My interest in John first started when I received a letter from him, approximately four months after the death of my husband. It was April, 1944. The war had claimed my husband. Perhaps that led me find the hope in John's writings, wishing for a new love.
He claimed to have found a book of mine; one that I had only marked notes in. I honestly don't remember ever doing it, but I was willing to accept it. I wrote back. We exchanged several letters. He had been called to fight in the war, and he kept imploring me to write. During the next thirteen months, we grew to know each other through the
About ten months into our correspondence, he requested a photograph. Now, for a 37-year old woman with two children, I didn't look half bad. But I would never compare to the young women that threw themselves at sailors. And I knew it. I made some excuse that if he really cared, it wouldn't matter what I looked like. I knew it was wrong, but I couldn't help but hope.
Three months later, John Blanchard came home. We arranged a meeting in Union Station at 7:00. Since I didn't want to give him a picture, I told him that he would recognize me by the rose in my lapel. As the taxi pulled up to the curb, I placed the rose in my lapel, paid the driver, and left the cab. My first impulse was to turn around, right here and now, and forget this crazy thing. But I pressed on.
It was 7:03 when I first saw John. I recognized him instantly; if the uniform wasn't a giveaway, then the book he was carrying was enough. He was a handsome man, cleancut and fresh from his tour of duty. He reminded me of my husband, and a tear formed in my eye. But he had not yet seen me.
As I began to approach him, a remarkably beautiful girl dressed in an elegant emerald suit passed in front of him and smiled. John looked at her, obvious in his desire. As she walked past, he took a step in her direction, and then finally he saw me. I stood still, looked back at him and smiled. He looked longingly at the young girl as she left the station, and stared for a good three seconds.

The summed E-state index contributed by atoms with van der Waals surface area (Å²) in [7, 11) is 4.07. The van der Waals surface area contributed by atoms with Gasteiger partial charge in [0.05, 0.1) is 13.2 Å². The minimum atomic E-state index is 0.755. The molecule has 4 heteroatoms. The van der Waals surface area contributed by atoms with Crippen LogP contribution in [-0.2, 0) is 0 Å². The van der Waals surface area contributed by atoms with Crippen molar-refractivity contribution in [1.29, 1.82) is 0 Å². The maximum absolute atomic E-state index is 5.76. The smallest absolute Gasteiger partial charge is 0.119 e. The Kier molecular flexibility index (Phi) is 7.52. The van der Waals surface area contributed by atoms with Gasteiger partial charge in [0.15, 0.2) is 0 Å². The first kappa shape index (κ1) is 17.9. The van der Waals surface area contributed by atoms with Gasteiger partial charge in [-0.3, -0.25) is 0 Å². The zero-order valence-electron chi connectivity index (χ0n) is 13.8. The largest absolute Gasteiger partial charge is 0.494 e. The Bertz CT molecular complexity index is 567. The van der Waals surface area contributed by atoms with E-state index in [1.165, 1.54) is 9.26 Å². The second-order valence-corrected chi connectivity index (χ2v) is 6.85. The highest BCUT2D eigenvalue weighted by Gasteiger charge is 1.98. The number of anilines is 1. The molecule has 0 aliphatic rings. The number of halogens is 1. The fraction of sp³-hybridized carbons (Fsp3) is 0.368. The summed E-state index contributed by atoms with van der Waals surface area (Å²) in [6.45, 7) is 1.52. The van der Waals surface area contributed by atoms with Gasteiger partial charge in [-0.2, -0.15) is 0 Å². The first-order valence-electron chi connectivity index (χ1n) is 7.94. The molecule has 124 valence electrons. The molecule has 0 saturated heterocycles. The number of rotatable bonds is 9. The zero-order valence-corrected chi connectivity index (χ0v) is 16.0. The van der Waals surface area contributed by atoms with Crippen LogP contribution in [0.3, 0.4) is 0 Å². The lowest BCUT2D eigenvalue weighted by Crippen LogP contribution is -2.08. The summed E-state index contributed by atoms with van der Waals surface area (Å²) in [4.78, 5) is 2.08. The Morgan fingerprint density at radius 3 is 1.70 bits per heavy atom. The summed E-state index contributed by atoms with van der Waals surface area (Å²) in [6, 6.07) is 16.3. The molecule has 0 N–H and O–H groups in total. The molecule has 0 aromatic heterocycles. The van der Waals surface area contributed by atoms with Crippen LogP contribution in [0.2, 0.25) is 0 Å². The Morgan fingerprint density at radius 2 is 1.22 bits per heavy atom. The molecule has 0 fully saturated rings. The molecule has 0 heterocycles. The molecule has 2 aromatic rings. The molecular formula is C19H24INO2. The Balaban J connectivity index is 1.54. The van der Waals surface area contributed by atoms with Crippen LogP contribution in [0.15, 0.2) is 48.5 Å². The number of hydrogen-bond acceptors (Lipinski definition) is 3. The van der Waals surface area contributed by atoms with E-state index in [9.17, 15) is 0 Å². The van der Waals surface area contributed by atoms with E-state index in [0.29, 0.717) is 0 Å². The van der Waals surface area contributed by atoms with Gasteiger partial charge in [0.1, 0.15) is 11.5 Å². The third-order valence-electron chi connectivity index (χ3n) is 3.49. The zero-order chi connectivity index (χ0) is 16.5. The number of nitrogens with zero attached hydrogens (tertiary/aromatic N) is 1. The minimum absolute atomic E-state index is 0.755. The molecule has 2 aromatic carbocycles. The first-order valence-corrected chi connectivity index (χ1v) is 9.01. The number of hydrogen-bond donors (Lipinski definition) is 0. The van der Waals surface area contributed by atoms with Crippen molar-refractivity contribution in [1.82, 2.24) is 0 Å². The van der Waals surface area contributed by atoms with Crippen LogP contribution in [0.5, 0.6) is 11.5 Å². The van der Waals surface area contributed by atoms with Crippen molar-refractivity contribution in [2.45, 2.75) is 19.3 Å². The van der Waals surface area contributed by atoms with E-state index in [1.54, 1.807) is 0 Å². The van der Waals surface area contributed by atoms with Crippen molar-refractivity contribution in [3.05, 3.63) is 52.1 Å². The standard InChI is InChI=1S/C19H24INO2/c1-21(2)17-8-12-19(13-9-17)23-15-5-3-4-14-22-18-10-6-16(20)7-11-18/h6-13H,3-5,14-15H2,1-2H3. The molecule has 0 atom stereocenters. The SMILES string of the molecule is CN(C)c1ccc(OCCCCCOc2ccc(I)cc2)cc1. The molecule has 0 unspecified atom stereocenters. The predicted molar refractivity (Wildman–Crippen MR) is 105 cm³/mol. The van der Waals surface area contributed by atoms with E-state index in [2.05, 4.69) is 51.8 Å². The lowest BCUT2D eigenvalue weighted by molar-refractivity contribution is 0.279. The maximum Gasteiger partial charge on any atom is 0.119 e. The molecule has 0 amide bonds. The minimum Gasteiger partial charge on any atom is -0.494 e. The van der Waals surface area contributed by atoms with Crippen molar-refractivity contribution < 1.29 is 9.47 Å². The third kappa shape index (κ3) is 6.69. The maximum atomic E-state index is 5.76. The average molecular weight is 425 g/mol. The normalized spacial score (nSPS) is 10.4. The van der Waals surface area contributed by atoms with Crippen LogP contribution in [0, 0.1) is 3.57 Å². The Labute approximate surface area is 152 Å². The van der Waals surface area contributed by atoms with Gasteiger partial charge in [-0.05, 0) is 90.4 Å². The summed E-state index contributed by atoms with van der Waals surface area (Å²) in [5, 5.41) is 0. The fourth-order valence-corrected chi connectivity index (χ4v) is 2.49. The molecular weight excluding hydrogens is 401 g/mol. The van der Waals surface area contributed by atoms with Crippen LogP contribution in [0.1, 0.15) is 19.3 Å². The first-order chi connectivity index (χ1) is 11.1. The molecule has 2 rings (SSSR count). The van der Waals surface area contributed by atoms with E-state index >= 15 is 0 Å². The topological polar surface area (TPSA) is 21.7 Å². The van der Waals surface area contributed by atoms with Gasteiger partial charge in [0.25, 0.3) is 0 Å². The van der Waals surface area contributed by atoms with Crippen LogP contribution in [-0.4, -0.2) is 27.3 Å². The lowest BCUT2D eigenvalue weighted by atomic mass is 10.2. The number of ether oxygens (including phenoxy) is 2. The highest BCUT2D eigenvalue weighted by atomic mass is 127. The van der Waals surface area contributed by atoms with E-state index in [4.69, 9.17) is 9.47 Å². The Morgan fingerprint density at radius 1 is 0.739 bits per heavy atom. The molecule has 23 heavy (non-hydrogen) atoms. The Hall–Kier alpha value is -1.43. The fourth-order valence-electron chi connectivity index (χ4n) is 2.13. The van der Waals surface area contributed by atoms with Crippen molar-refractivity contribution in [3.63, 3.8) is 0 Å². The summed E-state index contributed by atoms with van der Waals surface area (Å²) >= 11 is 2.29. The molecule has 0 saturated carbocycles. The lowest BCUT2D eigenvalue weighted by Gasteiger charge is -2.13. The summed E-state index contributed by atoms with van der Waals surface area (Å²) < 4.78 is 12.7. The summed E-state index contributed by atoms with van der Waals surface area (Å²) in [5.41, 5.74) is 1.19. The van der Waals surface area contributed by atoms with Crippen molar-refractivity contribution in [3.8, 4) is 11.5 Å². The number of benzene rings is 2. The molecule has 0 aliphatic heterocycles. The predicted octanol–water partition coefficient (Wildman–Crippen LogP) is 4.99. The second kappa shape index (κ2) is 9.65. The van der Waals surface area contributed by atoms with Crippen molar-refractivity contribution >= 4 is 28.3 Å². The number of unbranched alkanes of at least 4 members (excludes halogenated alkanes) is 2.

Then, finally, he approached me.
"I'm Lieutenant John Blanchard," he said, taking my hand and shaking it, "and you must be Miss Maynell. I am so glad you could meet me; may I take you to dinner?"
He tried. He really tried to hide the disappointment in his voice, but I could hear it only too well. All of my fears had been realized, and I recognized that it would never work. Holding back my tears, I replied.
"I don't know what this is about," I answered, "but the young lady in the green suit who just went by, she asked me to wear this rose on my coat. And she said if you were to ask me out to dinner, I should tell you that she's waiting on the street corner for you. She said it was some kind of test."
That was all the convincing he needed. He thanked me and walked away. After three steps he started to run. After a few seconds, I called out to him.
"John, wait," I said, but it was too late.
I turned around and walked away, crying.
Looking back on it, I sometimes fantasize that I was the young lady. Or that John wasn't so quick to believe that I was. Or that I handled it differently. I wonder where John is; I wonder whether he found the young lady, and what he did when he found out that she wasn't me. Sometimes, I sit and look at the stars, and wonder what might have been.